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Lithium supply shortage: smaller EV battery packs required

The consensus view among automakers is that EV buyers demand range above all other factors and that, by extension, EV battery packs must necessarily get bigger over the coming years. But consider the graphic below. The line represents the maximum expected lithium supply available to the EV market in 2030 as the product of two variables: EV sales and average battery pack size. Everything below the line is the possibility space: a viable combination of sales and pack size. The space above the line represents the set of combinations that cannot be satisfied unless the supply of lithium to the EV market grows.

Forecasts for EV sales in 2030 vary, with a rough consensus in the range of 40-50 million vehicles with an average battery pack size of 50-60kWh. It’s clear from the graphic that such a scenario is impossible unless lithium supply to the EV market grows by a factor of 2-3x vs current expectations.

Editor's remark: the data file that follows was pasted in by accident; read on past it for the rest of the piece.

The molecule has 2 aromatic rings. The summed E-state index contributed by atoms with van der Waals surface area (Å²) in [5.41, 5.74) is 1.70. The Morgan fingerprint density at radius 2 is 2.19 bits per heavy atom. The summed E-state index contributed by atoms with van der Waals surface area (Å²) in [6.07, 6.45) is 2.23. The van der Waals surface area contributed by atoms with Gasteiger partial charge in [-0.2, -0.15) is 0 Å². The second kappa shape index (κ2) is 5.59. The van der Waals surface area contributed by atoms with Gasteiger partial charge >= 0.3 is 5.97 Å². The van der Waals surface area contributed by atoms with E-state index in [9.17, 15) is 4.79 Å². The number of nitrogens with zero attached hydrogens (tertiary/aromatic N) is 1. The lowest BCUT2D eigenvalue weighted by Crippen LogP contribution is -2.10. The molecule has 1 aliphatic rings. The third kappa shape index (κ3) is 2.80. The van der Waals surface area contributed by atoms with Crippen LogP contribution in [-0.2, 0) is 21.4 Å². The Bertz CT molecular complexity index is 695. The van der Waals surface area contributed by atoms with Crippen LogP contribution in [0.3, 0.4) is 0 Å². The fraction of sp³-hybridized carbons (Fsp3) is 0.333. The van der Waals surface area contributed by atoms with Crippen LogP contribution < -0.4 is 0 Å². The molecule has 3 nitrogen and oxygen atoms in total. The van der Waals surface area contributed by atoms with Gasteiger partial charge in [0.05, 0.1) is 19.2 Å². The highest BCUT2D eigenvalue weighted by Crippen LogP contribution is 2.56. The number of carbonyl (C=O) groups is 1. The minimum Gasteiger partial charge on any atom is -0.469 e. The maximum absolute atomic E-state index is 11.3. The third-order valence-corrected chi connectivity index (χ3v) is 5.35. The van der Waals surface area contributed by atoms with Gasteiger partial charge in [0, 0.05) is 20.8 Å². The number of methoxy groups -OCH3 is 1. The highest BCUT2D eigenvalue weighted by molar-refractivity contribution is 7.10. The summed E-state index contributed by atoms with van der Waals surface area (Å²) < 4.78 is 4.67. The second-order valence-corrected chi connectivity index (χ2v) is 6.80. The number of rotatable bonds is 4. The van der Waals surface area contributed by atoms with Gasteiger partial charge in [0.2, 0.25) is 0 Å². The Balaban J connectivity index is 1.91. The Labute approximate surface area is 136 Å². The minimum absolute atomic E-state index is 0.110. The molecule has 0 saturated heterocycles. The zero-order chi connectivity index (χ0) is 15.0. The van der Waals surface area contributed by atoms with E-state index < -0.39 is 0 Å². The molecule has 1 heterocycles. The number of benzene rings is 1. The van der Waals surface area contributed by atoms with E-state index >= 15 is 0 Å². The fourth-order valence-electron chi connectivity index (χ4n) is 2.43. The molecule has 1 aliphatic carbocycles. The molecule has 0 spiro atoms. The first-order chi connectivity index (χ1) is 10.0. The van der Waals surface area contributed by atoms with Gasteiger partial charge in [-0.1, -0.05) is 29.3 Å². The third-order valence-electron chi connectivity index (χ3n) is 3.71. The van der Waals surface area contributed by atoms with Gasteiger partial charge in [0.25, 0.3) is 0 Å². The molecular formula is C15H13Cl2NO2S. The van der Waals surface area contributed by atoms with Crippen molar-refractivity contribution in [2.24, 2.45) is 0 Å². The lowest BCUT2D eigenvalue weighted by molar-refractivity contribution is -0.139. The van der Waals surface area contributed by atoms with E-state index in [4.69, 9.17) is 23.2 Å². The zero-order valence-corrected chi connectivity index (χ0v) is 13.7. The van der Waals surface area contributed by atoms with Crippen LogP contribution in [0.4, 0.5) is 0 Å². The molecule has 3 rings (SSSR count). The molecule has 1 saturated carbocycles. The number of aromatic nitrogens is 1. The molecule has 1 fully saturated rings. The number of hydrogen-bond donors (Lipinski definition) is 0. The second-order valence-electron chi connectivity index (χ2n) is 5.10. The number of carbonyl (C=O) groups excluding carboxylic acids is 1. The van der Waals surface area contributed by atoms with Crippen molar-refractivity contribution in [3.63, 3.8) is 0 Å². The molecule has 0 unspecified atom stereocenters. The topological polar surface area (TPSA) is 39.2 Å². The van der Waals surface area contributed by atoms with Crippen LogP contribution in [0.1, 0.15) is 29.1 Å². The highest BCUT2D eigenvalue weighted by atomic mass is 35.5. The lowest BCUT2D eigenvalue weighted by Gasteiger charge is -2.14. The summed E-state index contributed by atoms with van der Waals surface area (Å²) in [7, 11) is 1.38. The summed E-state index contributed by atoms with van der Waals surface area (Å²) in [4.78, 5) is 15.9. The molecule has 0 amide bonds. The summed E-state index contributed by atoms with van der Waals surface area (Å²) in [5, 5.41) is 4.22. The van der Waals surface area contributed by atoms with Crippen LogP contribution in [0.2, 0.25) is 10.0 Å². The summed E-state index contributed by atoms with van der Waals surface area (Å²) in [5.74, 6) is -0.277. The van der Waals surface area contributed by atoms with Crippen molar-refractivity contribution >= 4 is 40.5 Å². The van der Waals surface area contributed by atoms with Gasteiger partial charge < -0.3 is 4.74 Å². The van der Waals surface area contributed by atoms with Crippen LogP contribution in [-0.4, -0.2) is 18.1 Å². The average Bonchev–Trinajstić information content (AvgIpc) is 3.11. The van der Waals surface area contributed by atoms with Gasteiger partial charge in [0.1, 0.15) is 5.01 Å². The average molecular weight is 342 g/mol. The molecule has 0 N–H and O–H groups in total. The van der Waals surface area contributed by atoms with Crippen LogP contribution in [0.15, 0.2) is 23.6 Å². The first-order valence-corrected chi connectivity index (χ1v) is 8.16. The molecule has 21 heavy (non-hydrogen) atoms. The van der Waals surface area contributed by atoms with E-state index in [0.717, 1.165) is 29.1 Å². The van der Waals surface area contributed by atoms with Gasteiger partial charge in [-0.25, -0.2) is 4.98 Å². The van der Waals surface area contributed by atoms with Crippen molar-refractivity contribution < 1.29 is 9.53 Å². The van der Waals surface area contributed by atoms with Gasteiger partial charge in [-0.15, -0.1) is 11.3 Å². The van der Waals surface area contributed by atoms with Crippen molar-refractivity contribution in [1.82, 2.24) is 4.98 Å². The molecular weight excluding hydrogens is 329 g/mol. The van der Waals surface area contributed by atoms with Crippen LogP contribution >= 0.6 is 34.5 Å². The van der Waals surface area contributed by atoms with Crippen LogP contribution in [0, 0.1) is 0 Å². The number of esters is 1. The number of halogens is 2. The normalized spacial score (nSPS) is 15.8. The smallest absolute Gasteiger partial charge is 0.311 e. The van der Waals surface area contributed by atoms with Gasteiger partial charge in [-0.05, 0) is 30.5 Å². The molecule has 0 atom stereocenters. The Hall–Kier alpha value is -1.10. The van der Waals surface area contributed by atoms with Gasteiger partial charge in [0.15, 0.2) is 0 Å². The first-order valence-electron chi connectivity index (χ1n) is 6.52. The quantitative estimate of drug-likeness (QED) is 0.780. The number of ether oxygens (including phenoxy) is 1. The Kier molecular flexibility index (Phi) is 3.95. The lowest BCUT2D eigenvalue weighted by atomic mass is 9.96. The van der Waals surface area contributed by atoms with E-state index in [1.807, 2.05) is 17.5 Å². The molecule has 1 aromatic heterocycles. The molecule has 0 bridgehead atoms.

Given how unlikely it is that lithium supply will grow anywhere near that rapidly, the EV industry faces a choice: either the average battery pack size must get smaller, or EV sales in 2030 will fall far short of current expectations.

Exawatt made the above argument throughout 2022 at various EV and battery industry events, including the Fastmarkets European Battery Raw Materials Conference in Barcelona in September and the LME Focus day at the London Metal Exchange in October. At the time, our argument was somewhat controversial, but we note that the theme has been taken up by several industry commentators and appears to be well on its way to mainstream acceptance.

Contact us to find out more about lithium supply/demand and the impact of EV battery size on future EV sales.

Trade-off between BEV sales and battery pack size in 2030